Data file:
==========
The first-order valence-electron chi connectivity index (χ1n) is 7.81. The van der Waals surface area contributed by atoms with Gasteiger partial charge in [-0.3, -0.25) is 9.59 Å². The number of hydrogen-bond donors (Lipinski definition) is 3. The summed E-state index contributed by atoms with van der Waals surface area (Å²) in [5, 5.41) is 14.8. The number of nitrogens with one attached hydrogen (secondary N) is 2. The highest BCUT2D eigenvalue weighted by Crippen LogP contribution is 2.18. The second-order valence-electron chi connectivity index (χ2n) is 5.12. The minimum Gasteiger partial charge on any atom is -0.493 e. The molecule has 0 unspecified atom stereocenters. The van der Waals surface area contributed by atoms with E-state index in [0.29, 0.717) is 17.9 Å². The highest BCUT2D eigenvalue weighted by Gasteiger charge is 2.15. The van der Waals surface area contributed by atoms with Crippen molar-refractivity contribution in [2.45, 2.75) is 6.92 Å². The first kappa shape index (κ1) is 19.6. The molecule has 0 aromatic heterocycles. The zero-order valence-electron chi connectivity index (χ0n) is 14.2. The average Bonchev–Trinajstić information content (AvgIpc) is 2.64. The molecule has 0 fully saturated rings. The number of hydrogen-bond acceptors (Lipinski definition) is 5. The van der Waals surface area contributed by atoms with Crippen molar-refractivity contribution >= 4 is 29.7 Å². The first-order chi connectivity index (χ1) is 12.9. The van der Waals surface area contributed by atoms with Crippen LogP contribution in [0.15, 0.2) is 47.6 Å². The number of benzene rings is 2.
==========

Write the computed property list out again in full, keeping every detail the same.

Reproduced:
The first-order valence-electron chi connectivity index (χ1n) is 7.81. The van der Waals surface area contributed by atoms with Gasteiger partial charge in [-0.3, -0.25) is 9.59 Å². The number of hydrogen-bond donors (Lipinski definition) is 3. The summed E-state index contributed by atoms with van der Waals surface area (Å²) in [5, 5.41) is 14.8. The number of nitrogens with one attached hydrogen (secondary N) is 2. The highest BCUT2D eigenvalue weighted by Crippen LogP contribution is 2.18. The second-order valence-electron chi connectivity index (χ2n) is 5.12. The minimum Gasteiger partial charge on any atom is -0.493 e. The molecule has 0 unspecified atom stereocenters. The van der Waals surface area contributed by atoms with E-state index in [0.29, 0.717) is 17.9 Å². The highest BCUT2D eigenvalue weighted by Gasteiger charge is 2.15. The van der Waals surface area contributed by atoms with Crippen molar-refractivity contribution in [2.45, 2.75) is 6.92 Å². The first kappa shape index (κ1) is 19.6. The molecule has 0 aromatic heterocycles. The zero-order valence-electron chi connectivity index (χ0n) is 14.2. The average Bonchev–Trinajstić information content (AvgIpc) is 2.64. The molecule has 0 fully saturated rings. The number of hydrogen-bond acceptors (Lipinski definition) is 5. The van der Waals surface area contributed by atoms with Crippen molar-refractivity contribution >= 4 is 29.7 Å². The first-order chi connectivity index (χ1) is 12.9. The van der Waals surface area contributed by atoms with Crippen LogP contribution in [0.15, 0.2) is 47.6 Å². The number of benzene rings is 2.